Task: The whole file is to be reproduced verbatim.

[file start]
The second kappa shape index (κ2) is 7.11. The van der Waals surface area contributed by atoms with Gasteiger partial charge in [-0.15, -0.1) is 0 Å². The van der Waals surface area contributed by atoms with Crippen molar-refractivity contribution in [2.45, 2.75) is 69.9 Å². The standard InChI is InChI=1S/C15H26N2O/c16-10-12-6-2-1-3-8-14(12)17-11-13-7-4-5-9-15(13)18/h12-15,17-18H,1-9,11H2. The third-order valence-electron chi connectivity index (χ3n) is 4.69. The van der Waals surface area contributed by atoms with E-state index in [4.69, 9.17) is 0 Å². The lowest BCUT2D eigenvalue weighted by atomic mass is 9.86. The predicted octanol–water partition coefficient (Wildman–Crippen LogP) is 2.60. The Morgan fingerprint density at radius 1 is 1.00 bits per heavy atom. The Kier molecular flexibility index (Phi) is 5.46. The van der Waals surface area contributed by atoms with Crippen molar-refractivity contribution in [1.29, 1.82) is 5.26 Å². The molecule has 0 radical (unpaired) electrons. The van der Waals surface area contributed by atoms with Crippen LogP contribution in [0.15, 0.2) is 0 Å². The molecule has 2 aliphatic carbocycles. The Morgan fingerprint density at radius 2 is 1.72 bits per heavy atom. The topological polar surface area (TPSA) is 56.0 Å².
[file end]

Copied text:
The second kappa shape index (κ2) is 7.11. The van der Waals surface area contributed by atoms with Gasteiger partial charge in [-0.15, -0.1) is 0 Å². The van der Waals surface area contributed by atoms with Crippen molar-refractivity contribution in [2.45, 2.75) is 69.9 Å². The standard InChI is InChI=1S/C15H26N2O/c16-10-12-6-2-1-3-8-14(12)17-11-13-7-4-5-9-15(13)18/h12-15,17-18H,1-9,11H2. The third-order valence-electron chi connectivity index (χ3n) is 4.69. The van der Waals surface area contributed by atoms with E-state index in [4.69, 9.17) is 0 Å². The lowest BCUT2D eigenvalue weighted by atomic mass is 9.86. The predicted octanol–water partition coefficient (Wildman–Crippen LogP) is 2.60. The Morgan fingerprint density at radius 1 is 1.00 bits per heavy atom. The Kier molecular flexibility index (Phi) is 5.46. The van der Waals surface area contributed by atoms with Crippen molar-refractivity contribution in [1.29, 1.82) is 5.26 Å². The molecule has 0 radical (unpaired) electrons. The van der Waals surface area contributed by atoms with Crippen LogP contribution in [0.15, 0.2) is 0 Å². The molecule has 2 aliphatic carbocycles. The Morgan fingerprint density at radius 2 is 1.72 bits per heavy atom. The topological polar surface area (TPSA) is 56.0 Å².